Slick packaging alone won't make Gore leader of the pack

November 05, 1999|By Jack W. Germond and Jules Witcover

ONE OF the laws of politics is that some candidates are snake-bit. Just when things seem to be going well, something causes a problem.

So there is a temptation to feel some sympathy for Vice President Al Gore right now. Just when he seemed to be getting his campaign on track the world has learned that he has a guru who is ostensibly teaching him to be an Alpha dog rather than a Beta dog. Ye gods.

But before wasting any sympathy on Mr. Gore, you have to consider the facts of the case. He is, after all, the candidate who hired author Naomi Wolf to advise him on matters as diverse as his dress (she recommended those "earth tone" suits he now wears) and his public persona (she coached him to be the new, assertive Al Gore). If he didn't know she was getting $15,000 a month, recently reduced to $5,000, he should have.

So he has valued her advice and followed it. But you have to ask yourself what this episode tells about the real Mr. Gore. He has always been considered less than scintillating as a public performer, but no one ever accused him of being some lightweight. On the contrary, he has earned a reputation as a serious public official with the credentials and expertise to be vice president and, by extension, president as well.

Laughing matters

Now, however, he has become fodder for the late-night comedians. He is such an easy target Jay Leno doesn't even need writers. The Alpha dog jokes are already abundant.

The notion that the Gore campaign was trying to pull a fast one here is, of course, reinforced by the fact that Ms. Wolf was paid through another consulting entity so her name and the $15,000 a month didn't show up on any Federal Election Commission filing.

The amount, the equivalent of $180,000 a year, would be high even for a manager in most presidential campaigns, let alone for an adviser on fashion. Those who arranged it were wise enough to know it would not be good for staff morale for the $15,000 figure to be out there for all to see.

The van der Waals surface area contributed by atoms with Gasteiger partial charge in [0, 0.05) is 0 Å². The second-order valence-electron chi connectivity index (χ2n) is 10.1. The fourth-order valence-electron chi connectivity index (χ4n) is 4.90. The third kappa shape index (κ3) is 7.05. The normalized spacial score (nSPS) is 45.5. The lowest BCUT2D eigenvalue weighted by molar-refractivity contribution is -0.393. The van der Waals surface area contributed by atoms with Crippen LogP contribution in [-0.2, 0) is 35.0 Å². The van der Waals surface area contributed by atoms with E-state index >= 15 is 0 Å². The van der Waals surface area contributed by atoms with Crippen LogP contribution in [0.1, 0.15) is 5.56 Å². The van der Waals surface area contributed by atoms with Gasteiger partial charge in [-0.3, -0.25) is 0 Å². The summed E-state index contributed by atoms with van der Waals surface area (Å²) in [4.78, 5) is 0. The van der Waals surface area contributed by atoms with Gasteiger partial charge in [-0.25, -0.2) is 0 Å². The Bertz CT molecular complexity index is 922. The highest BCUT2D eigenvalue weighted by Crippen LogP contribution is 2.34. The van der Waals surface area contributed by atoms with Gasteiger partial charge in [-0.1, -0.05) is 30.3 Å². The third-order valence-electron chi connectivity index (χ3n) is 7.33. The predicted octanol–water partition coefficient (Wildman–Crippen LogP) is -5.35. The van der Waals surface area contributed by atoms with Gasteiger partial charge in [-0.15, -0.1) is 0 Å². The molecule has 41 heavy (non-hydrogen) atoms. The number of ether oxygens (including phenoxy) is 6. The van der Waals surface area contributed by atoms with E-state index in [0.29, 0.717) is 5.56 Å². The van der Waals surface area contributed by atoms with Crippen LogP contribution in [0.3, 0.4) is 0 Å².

Ms. Wolf has strong credentials as a feminist writer and social critic. And there is epidemic snickering about the things she has written about female sexuality, masturbation and similar topics not considered suitable for readers of all ages. But that kind of criticism of an adviser isn't likely to rub off on Mr. Gore. No one imagines the vice president as a secret swinger.

Indeed, the only apparent chink in Ms. Wolf's resume is her service in the last presidential campaign as an informal adviser to Dick Morris when he was the chief strategist of the reelection campaign of President Clinton. According to Time magazine, which first reported the deal with Mr. Gore, Ms. Wolf offered advice on campaign initiatives that might appeal to women voters in particular.

Mr. Gore, the opinion polls tell us, has a problem with women voters now, particularly when matched against Gov. George W. Bush of Texas, the leading Republican candidate. On the face of it, that weakness is puzzling because Mr. Gore has a strong record on issues that should be of special concern to women voters. So the only inference one can draw is that there is something in his personality they don't like.

Clinton's role

If the problem is that he is perceived as the Beta dog to Mr. Clinton's Alpha, there is not much Mr. Gore can do about it. Wearing tan suits and cowboy boots doesn't make him the top dog. Neither does making his points in a loud voice with vigorous hand gestures. Nor does trashing Mr. Clinton in increasingly forceful tones. No one is going to miss the fact that Mr. Clinton is the guy who put Mr. Gore on the political map.

The core of the problem for the vice president, however, is not how voters see him in relationship to the president but how they see him as a candidate in his own right. Does he have the self-assurance to persuade most Americans he is a leader they should follow. Or is he another politician being packaged for popular consumption. Those aren't questions Ms. Wolf can answer for him.

Jack W. Germond and Jules Witcover write from the Washington Bureau.

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